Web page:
As for issues attributable to the Ridgeline itself, there are few. The lower-spec radio head unit that came with our RTL trim was initially viewed as preferable to the uplevel touchscreen on fancier models but has since lost advocates. In spite of its easy-to-use volume and tuning knobs—and preset buttons!—the non-touch unit looks old, and performing tasks such as pairing a Bluetooth device are harder than they should be. Some drivers have complained that low-speed shift quality from the six-speed automatic transmission can be balky.
WHAT WENT WRONG: The Ridgeline was hit from behind while returning south from Michigan's Upper Peninsula. An inattentive driver slammed into the Ridgeline as traffic ahead on Michigan's I-75 freeway slowed to gawk at a pair of military helicopters strafing the highway (why the choppers were doing this, we'll never know). The other car, driver hunched over his steering wheel and peering up through his windshield at the Blackhawk helicopters above, hit the Honda—which was slowing through 60 mph—at about 80 mph.
The responding Michigan State patrolman was impressed by the Ridgeline's lack of damage compared to the Pontiac G6 that hit us—the sedan's engine was wearing its pummeled radiator like a form-fitting cocktail dress. Having barfed its coolant, the Pontiac let out a death rattle and joined GM's excitement division in that great automotive graveyard in the sky. Thankfully, nobody was seriously hurt, and the Ridgeline was able to continue on its journey to Ann Arbor.
Back home, the body shop assuaged our initial fears that the unibody had been tweaked (since the other car went partly underneath the Ridgeline's tail). Repairs were confined to the rear bumper and some trim; the shop also melted shut a crack in the plastic lining of the trunk beneath the Ridgeline's bed floor. The right-side doors and fenders also required a light repaint because we clipped a metal roadside reflector when dodging another car after the initial impact. Final damage bill: $3541.
Our only other financial outlay beyond gas has been $349 for the "B16" service at 17,146 miles, a hefty sum that included an oil change, tire rotation, cabin and engine air-filter replacement, rear differential service, and an inspection. New wiper blades set us back a further $15.
WHERE WE WENT: Beyond its everyday life here in Michigan, the Ridgeline has traveled deep into Ohio and gone to Tennessee and across the border into Canada.
Months in Fleet: 8 months Current Mileage: 22,669 miles
Average Fuel Economy: 20 mpg
Fuel Tank Size: 19.5 gal Observed Fuel Range: 390 miles
Service: $424 Normal Wear: $15 Repair: $0
Damage and Destruction: $3540
In introducing our then-sparkling-new 2019 Honda Ridgeline to our long-term test fleet, we promised that "towing, camping, tailgating, hauling, commuting, and road-tripping" were "all on the agenda." Already our staffers have been doing pretty much all of those activities using the Ridgeline, a testament to the truck's versatility.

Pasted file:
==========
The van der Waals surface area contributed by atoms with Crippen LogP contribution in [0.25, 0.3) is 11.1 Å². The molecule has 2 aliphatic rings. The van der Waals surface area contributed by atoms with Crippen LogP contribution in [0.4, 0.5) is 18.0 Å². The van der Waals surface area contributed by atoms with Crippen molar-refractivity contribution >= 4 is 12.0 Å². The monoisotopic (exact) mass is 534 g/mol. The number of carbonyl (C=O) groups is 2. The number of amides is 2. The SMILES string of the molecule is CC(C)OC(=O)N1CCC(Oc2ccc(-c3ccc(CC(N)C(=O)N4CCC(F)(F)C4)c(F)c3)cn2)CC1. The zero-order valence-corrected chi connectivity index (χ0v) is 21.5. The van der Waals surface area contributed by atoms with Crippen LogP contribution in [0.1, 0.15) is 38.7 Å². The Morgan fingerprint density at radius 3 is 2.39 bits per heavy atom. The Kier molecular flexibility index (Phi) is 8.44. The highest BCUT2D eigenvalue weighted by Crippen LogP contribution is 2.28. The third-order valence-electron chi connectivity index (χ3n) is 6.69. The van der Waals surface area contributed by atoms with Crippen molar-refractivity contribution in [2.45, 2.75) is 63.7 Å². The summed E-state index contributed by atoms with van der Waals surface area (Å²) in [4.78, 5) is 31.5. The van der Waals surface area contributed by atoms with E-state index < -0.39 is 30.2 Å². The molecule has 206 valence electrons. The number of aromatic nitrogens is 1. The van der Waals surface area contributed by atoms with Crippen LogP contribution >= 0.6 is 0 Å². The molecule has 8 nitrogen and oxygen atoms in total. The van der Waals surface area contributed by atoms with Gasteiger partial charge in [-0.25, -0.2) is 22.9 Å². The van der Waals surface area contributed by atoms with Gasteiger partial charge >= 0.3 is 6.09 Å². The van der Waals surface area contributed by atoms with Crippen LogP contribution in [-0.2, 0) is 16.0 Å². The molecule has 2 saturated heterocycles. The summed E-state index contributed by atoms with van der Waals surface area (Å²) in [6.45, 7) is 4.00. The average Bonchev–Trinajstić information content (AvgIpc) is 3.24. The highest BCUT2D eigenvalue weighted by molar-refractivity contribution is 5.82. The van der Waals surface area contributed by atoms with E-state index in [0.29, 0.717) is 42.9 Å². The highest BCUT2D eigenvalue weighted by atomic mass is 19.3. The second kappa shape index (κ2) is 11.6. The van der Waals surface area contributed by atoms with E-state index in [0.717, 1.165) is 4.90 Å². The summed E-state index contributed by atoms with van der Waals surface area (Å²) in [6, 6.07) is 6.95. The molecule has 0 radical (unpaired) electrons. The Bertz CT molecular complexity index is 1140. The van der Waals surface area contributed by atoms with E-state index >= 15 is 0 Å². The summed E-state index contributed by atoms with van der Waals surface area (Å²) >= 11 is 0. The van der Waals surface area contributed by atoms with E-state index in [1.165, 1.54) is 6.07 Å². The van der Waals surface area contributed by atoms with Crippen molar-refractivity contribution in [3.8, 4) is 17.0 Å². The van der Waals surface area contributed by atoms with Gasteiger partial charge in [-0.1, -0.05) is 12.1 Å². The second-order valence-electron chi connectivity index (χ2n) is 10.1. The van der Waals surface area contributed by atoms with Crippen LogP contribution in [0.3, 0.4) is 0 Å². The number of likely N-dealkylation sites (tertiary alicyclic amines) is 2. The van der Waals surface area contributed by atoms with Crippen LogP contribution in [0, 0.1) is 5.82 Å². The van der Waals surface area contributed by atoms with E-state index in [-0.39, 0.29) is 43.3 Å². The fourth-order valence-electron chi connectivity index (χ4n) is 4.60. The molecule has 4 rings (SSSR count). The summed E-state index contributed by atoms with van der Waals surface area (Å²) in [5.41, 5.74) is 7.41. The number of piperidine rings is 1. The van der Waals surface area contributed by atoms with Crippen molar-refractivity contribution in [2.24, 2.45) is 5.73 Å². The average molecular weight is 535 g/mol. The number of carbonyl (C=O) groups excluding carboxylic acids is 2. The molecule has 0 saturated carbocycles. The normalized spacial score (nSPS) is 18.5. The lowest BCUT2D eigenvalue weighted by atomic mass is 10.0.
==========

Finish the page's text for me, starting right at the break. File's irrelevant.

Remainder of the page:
Through the Ridgeline's first 10,000 miles—a milestone reached and surpassed quicker than we could find the time to write this update—it saw a disproportionate emphasis on towing. So, we’re going to focus on that truck litmus test in this report.
WHAT WE LIKE: That the Ridgeline can, in fact, tow. You might be thinking, "Of course it can tow. It's a pickup!” But that isn't a foregone conclusion, owing to the Ridgeline’s unibody construction and relatively low 5000-pound tow rating—which is a couple thousand pounds shy of body-on-frame competitors in the mid-size truck segment. Factor in the Honda's transverse-engine, front-drive powertrain (our truck is equipped with the optional all-wheel drive) and minivan roots, and you can understand why internet commenters and die-hard truck folks might dismiss it as unfit for towing duty.
We're more enlightened. And besides, the Honda performs well dragging something behind it, but with two asterisks: The first is that if the trailer is tall and boxy, the Honda works noticeably harder than with lower-profile cargo such as a car on a flatbed trailer. Second, although the Ridgeline can capably handle loads as heavy as its 5000-pound rating, that still falls short of competitors' maximum capacities. Curiously, Honda doesn't offer a trailer-brake controller as a factory accessory, only an option for an underdash hookup for one (our truck came so equipped). We snagged a Honda-specific plug adapter for our Prodigy P2 controller, plugged it in, and sticky-taped it to the underside of the dashboard, although a more integrated solution would be welcome.
Buyer's Guide assistant editor Eric Stafford dragged his F-body Chevrolet Camaro from Michigan's Upper Peninsula some 400 miles back to C/D's Ann Arbor headquarters with ease using a rented tow dolly, all while getting 17 mpg. (For comparison, our truck has so far averaged 21 mpg through nearly 16,000 miles.) Staff photographer Michael Simari similarly saw towing success pulling his Acura Integra track car atop a steel trailer to GingerMan Raceway on Michigan's west coast. The Honda shrugged off the near-maximum-capacity load like it wasn't there while returning 16 mpg. Online copy chief Rusty Blackwell's experience dragging a pop-up camper loaded with a canoe and a kayak likewise was bereft of tragedy or surprise, and the Ridgeline averaged 19 mpg during his trip.
It was technical editor David Beard who discovered that, when towing a trailer that stands far taller than the Ridgeline, the resultant wind resistance poses an issue. In spite of Beard's box trailer's low mass—estimated to be less than 2000 pounds loaded—at highway speeds it had the Honda's V-6 engine screaming along in fourth gear, drinking a gallon of regular every nine miles. The only other towing-related demerit has to do with the Honda's squishy brake pedal and the brakes' lack of initial bite. Our Ridgeline isn't great at stopping when unladen—just check its long 191-foot stopping distance from 70 mph—and adding a trailer to the mix leaves us wishing the stoppers were stronger.
WHAT WE DON’T LIKE: One odd annoyance that cropped up literally from the first time we pushed the ignition button is . . . the ignition button. Intermittently, in order to start the Ridgeline, one must place a foot hard on the brake pedal before pressing the starter—and then keep their foot there until the engine fires, a slow two-count later. Removing your foot from the brake before the engine starts sometimes results in an aborted start. It takes getting used to.